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Cal Poly team creates artificial intelligence 'Damage Map' to assess wildfire structure damage

Cal Poly's Social Sciences Department
'Damage Map' uses artificial intelligence to assess whether a structure is destroyed

When a wildfire strikes, people are often left wondering for several days or even weeks whether their house is still standing or not. Now, a pair of Cal Poly San Luis Obispo professors and students from both Cal Poly and Stanford have invented an artificial intelligence damage map to assess damage from a wildfire more quickly.

In November 2018, California’s most destructive and deadliest wildfire broke out in Butte County — the Camp Fire. Cal Poly Social Sciences Assistant Professor Andrew Frickers found out that his family home was in the path of the blaze.

“You cross a police line, the evacuation line, and you can't get back in," Fricker said. "So after you leave, you just don’t have any good information about what happened to your structure.”

Frickers' family home was spared, but more than 18,000 other structures were destroyed. That’s when Fricker had an idea: to invent some type of technology to map a destruction zone more quickly, so people don’t have to anxiously wait for word.

Three years in the making, the artifical intelligence “Damage Map” was created. 

“This was really born from personal experience," Fricker said. "Just the need, the desperate need for information kind of after a disaster like this.”

Frickers' partner on the project, Assistant Professor Jonathan Ventura, said once images of the ground are taken via helicopter or drone, those images are entered into the computer.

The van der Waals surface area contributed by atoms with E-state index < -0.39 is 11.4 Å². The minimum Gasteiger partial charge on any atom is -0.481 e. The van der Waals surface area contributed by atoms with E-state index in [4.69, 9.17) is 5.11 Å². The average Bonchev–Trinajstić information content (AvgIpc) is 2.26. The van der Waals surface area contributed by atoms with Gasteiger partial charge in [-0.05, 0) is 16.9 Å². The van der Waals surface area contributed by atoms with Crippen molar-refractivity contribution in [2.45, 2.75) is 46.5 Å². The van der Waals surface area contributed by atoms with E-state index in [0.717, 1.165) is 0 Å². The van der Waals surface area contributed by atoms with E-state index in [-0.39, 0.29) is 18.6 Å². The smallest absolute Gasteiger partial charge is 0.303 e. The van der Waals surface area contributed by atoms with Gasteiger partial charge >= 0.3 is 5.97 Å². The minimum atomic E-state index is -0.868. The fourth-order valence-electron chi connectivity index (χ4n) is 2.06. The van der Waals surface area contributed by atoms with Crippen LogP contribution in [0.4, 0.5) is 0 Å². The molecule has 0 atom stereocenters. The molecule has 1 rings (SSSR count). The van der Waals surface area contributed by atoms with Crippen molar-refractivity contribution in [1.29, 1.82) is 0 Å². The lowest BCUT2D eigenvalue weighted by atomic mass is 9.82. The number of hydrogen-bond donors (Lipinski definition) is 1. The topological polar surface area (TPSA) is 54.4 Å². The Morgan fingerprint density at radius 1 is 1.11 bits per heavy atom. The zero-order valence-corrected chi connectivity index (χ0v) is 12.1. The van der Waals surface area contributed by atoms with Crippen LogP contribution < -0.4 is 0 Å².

“Basically, it just looks at the images over and over again," Ventura said. "Then it tries to predict if it thinks the building is damaged or undamaged, destroyed or destroyed.”

Ventura said when they tested this technology on California’s recent wildfires, it was over 90 percent accurate as compared to official damage reports.

The team plans to keep testing the Damage Map to increase that accuracy.

“If we are going to be putting out to the public an evaluation of whether their house is destroyed, obviously we want to be as accurate as we can,” Ventura said.

In the future, the Damage Map could also be trained to look for burned-out cars, downed power lines and other safety hazards. The team hopes the technology will soon be deployed to be able to help aid in future wildfires.

Angel Russell is a former KCBX News reporter who started her career in journalism as a reporter and producer for KREX on Colorado's Western Slope; she later moved to the Central Coast to work for KSBY as weekend anchor and weekday reporter. She holds a BA in journalism from the University of Hawaiʻi at Mānoa. In her spare time, she enjoys reading, and playing guitar and piano.
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